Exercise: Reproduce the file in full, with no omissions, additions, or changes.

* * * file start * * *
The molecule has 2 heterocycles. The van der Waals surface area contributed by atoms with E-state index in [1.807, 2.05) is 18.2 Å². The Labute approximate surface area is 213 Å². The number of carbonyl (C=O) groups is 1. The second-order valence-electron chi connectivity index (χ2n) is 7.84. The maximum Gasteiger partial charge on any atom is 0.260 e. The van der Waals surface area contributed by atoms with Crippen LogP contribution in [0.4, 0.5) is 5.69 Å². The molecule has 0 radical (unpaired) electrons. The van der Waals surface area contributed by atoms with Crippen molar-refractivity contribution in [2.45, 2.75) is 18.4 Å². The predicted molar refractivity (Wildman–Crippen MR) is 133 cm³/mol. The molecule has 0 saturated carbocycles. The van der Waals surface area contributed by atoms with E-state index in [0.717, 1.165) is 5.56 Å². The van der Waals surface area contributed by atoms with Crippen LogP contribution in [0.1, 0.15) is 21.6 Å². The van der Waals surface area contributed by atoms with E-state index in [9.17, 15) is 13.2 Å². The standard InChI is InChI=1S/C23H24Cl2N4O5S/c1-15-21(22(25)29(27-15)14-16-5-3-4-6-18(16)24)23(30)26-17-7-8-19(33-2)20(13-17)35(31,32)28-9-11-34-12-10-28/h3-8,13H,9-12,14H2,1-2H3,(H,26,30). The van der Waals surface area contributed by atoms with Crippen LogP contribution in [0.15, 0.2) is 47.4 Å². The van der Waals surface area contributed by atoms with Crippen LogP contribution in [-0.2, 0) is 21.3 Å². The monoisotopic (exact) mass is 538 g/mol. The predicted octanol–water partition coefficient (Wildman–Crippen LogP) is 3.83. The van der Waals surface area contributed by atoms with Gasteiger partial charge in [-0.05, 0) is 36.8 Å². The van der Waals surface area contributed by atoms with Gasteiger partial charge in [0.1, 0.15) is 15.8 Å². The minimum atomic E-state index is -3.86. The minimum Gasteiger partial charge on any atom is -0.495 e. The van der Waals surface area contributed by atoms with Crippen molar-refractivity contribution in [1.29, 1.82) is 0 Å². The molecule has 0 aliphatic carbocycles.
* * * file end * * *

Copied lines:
The molecule has 2 heterocycles. The van der Waals surface area contributed by atoms with E-state index in [1.807, 2.05) is 18.2 Å². The Labute approximate surface area is 213 Å². The number of carbonyl (C=O) groups is 1. The second-order valence-electron chi connectivity index (χ2n) is 7.84. The maximum Gasteiger partial charge on any atom is 0.260 e. The van der Waals surface area contributed by atoms with Crippen LogP contribution in [0.4, 0.5) is 5.69 Å². The molecule has 0 radical (unpaired) electrons. The van der Waals surface area contributed by atoms with Crippen molar-refractivity contribution in [2.45, 2.75) is 18.4 Å². The predicted molar refractivity (Wildman–Crippen MR) is 133 cm³/mol. The molecule has 0 saturated carbocycles. The van der Waals surface area contributed by atoms with E-state index in [0.717, 1.165) is 5.56 Å². The van der Waals surface area contributed by atoms with Crippen LogP contribution in [0.1, 0.15) is 21.6 Å². The van der Waals surface area contributed by atoms with E-state index in [9.17, 15) is 13.2 Å². The standard InChI is InChI=1S/C23H24Cl2N4O5S/c1-15-21(22(25)29(27-15)14-16-5-3-4-6-18(16)24)23(30)26-17-7-8-19(33-2)20(13-17)35(31,32)28-9-11-34-12-10-28/h3-8,13H,9-12,14H2,1-2H3,(H,26,30). The van der Waals surface area contributed by atoms with Crippen LogP contribution in [0.15, 0.2) is 47.4 Å². The van der Waals surface area contributed by atoms with Crippen LogP contribution in [-0.2, 0) is 21.3 Å². The monoisotopic (exact) mass is 538 g/mol. The predicted octanol–water partition coefficient (Wildman–Crippen LogP) is 3.83. The van der Waals surface area contributed by atoms with Gasteiger partial charge in [-0.05, 0) is 36.8 Å². The van der Waals surface area contributed by atoms with Gasteiger partial charge in [0.1, 0.15) is 15.8 Å². The minimum atomic E-state index is -3.86. The minimum Gasteiger partial charge on any atom is -0.495 e. The van der Waals surface area contributed by atoms with Crippen molar-refractivity contribution in [1.29, 1.82) is 0 Å². The molecule has 0 aliphatic carbocycles.